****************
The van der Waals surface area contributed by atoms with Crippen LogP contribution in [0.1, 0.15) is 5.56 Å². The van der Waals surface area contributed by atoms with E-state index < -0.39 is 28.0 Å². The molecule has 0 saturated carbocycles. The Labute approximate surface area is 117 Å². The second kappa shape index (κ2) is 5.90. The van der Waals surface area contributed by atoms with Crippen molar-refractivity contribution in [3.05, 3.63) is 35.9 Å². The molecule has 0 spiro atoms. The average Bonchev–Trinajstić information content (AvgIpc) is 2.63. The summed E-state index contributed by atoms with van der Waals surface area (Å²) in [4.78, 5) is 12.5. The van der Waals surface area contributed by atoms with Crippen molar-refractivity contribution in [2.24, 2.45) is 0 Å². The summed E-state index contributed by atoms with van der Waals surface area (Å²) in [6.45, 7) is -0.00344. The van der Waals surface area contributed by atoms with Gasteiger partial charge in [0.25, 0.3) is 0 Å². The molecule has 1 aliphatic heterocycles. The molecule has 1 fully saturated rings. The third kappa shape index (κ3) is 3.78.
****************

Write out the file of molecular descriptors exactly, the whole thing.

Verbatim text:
The van der Waals surface area contributed by atoms with Crippen LogP contribution in [0.1, 0.15) is 5.56 Å². The van der Waals surface area contributed by atoms with E-state index < -0.39 is 28.0 Å². The molecule has 0 saturated carbocycles. The Labute approximate surface area is 117 Å². The second kappa shape index (κ2) is 5.90. The van der Waals surface area contributed by atoms with Crippen molar-refractivity contribution in [3.05, 3.63) is 35.9 Å². The molecule has 0 spiro atoms. The average Bonchev–Trinajstić information content (AvgIpc) is 2.63. The summed E-state index contributed by atoms with van der Waals surface area (Å²) in [4.78, 5) is 12.5. The van der Waals surface area contributed by atoms with Crippen molar-refractivity contribution in [2.24, 2.45) is 0 Å². The summed E-state index contributed by atoms with van der Waals surface area (Å²) in [6.45, 7) is -0.00344. The van der Waals surface area contributed by atoms with Gasteiger partial charge in [0.25, 0.3) is 0 Å². The molecule has 1 aliphatic heterocycles. The molecule has 1 fully saturated rings. The third kappa shape index (κ3) is 3.78.